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Scarborough: They Called It Owascoag

Maritime Tales: Shipyards and Shipwrecks

Text by Bruce Thurlow
Images from Scarborough Historical Society, Rodney Laughton and Don Googins

Scarborough has always been a place where going to sea and fishing are a part of life. At one time ships, boats, and smaller watercraft were built in Scarborough, but the town does not share the same long shipbuilding history of many other Maine coastal and river towns. There was a brief period of time, however, when Dunstan Landing was an important port and shipyard.

Shipbuilding: Sailing Ships

Shipbuilding operations at Dunstan Landing spanned the period from just after the Revolutionary War to the mid 1800s. Prior to the war, raw materials for building ships were sent to England. The area was heavily forested, much of it with tall pines ideally suited for masts and straight boards for the ships of the King’s Royal Navy. Most of the pines measured about a yard across and one hundred feet high and grew so close to each other there was no room for limbs to sprout for the first eighty feet. After the Revolutionary War, local craftsmen began building their own ships. Shipbuilding was often a side profession for those who knew carpentry. The abundance of trees, particularly the huge pines, many sawmills, a protected port and local sea captains needing ships for fishing and trade presented a perfect opportunity for building ships.

Before roads, railroad bridges and tide gates, ocean water overflowed the marsh at high tide. Boats were able to sail up the Scarborough River and over the marsh to Dunstan Landing. It was difficult to navigate larger ships, especially those carrying long masts, through the “meanderings” of the waterway, so a straight ditch was hand-dug to connect the landing to the river. In time, the rush of flowing water finished cutting a channel wide enough and deep enough to accommodate larger ships. This channel, or canal, became known as the New River. The Dunstan shipyard was at the end of the man-made canal.

Dunstan was a busy trading port as well as shipbuilding center. Lumber and fish were bought and sold; fishing fleets sailed to the Grand Banks fishing grounds; and ships sailed to England, the West Indies and other trading ports. After the British burned and destroyed Portland’s merchant fleet in 1775, trade from that port was diverted to Dunstan Landing. Since it was three miles up the river from the coastline, Dunstan Landing was a fairly inconspicuous place and less exposed to attack by the British. By the 1790s, Portland had rebuilt its port and surpassed Dunstan as a trading center.

Names of most of the ships built at the Dunstan shipyard have been lost. It is known that local mariners Abraham Perkins and Ira Milliken had two boats built at the landing, one of them a brig named Angelina. Other ships were the Velzora; a three-masted bark named Horace that was wrecked on Kennebunk Beach in 1838; and the Watchman, which sank fifty miles offshore with a cargo of coal. Some ships were built elsewhere, but launched at Dunstan Landing. Such was the Sarah, built by Major John Waterhouse near Scottow Hill and hauled about two miles to the landing by teams of oxen. The bark Delia Chapin, also built by Major Waterhouse, was the last ship built in the shipyard. It was launched as a hull in 1847 and was to be floated to Portland for final fitting out, but the ship was beached in a gale after it left the Scarborough River. It was later refloated and completed for service.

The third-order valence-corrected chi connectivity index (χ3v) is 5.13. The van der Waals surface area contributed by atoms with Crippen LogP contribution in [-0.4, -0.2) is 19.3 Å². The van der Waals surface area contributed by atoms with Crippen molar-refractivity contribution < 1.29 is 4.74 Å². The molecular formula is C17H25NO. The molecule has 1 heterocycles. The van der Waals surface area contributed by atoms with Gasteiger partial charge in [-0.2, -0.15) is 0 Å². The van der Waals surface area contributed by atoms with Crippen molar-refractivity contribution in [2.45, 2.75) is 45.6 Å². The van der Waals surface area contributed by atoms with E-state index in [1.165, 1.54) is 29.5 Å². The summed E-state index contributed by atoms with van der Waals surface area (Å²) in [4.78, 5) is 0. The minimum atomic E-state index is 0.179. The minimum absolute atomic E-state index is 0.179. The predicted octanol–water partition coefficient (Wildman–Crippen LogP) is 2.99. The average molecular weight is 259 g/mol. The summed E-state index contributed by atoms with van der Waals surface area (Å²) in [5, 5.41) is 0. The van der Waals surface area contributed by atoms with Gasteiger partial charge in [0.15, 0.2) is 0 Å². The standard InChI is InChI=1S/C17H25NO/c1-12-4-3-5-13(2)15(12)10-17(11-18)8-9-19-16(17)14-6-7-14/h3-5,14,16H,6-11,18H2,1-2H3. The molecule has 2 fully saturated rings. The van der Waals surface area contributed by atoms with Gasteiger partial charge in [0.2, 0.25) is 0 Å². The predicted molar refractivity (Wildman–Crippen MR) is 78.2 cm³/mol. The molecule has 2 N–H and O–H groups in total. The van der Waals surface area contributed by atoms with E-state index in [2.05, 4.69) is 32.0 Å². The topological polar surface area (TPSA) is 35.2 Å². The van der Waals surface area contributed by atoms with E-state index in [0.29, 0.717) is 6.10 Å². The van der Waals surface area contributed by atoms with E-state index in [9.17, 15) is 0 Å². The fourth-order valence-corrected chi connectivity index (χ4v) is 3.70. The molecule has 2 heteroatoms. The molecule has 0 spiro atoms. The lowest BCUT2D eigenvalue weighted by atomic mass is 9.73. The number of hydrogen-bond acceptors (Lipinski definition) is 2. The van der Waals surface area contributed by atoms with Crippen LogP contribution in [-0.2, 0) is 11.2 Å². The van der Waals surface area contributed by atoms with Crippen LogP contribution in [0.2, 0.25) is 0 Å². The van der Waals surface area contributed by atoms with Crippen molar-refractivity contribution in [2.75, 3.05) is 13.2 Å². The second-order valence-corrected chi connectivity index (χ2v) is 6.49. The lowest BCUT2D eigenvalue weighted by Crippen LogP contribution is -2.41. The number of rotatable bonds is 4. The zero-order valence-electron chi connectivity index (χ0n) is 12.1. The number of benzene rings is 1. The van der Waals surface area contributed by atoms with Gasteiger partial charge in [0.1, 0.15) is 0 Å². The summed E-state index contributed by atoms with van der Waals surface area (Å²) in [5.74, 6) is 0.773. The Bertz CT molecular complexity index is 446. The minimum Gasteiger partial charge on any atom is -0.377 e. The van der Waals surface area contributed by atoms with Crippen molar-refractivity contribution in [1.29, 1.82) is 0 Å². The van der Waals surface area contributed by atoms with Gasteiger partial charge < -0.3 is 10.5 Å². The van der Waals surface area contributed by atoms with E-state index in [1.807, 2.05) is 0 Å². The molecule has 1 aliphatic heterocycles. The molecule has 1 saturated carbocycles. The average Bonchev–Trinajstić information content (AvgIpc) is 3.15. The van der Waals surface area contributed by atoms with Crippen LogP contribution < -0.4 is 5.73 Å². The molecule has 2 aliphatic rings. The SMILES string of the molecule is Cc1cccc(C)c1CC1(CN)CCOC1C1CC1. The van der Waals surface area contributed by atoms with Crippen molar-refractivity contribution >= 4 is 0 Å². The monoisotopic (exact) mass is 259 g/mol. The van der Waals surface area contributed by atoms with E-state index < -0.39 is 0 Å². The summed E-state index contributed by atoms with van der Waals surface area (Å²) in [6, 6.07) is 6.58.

In a newspaper account of his 80th birthday, Scarborough resident Aaron A. Merrill, a Civil War veteran, recalled the days when Scarborough was a well-known shipbuilding center. His remembered that one shipyard had been at Dunstan Landing and other yards were at Black Point on the Nonesuch River and the Libby River.(1)

By the 1840s, a railroad drawbridge across the Scarborough River narrowed clearance for larger ships; and by 1873, water between Dunstan Landing and the river was diverted under the new Pine Point Bridge, totally cutting off access to all boats. The shipyard and the seaport ceased to exist.

Boat Building: Lobster Boats and Skiffs

Later, in the years between 1930 and 1960, lobster boats and skiffs were built at Pine Point. Ward Bickford built several of these boats. Three of Bickford’s boats were built in a section of a building owned by Harold Burnham.(2) Burnham had bought the old Leavitt Brothers Clam Plant, and he and family members occupied the front part that had been a barbershop. Bickford worked in the larger section that was like a one-story barn.

Bickford built five more lobster boats between 1937 and 1945. The first was built in the Pine Point Boathouse, but the building wasn’t tall enough for the cabin and it had to be put on outdoors.(3) Bickford’s next three boats were constructed in a large, garage-like structure behind the Pillsbury Inn, which was next door to his house. He built his last powerboat in 1959 for Cecil Pinkham. This boat was built on the vacant lot next to Cecil’s house; it was larger, about 34 feet, and had a diesel engine.

These particular powerboats had frames of oak and hulls made from pine strips. About 26-feet-long, these boats were built to turn quickly, were very seaworthy, and managed rough seas very well. The engine was usually a gasoline car engine. A belt ran from the engine pulley to a hauling winch; and as long as the engine was running, the winch turned and lobster traps could be hauled aboard. Except for small skiffs (punts), no other boat building has occurred in Scarborough since 1959.

Shipwrecks

Scarborough’s coastline has three extensive beaches: Higgins, Scarborough and Pine Point. There are ledges, however, around Prouts Neck, Bluff and Stratton Islands (now part of Saco) and the Graveyard (a stretch of rock ledges between Scarborough Higgins Beaches). The ledges and beaches are about seven miles toward the coastline from the bouys marking the shipping lanes. Here are the stories of some of the shipwrecks that have occurred off Scarborough’s coast.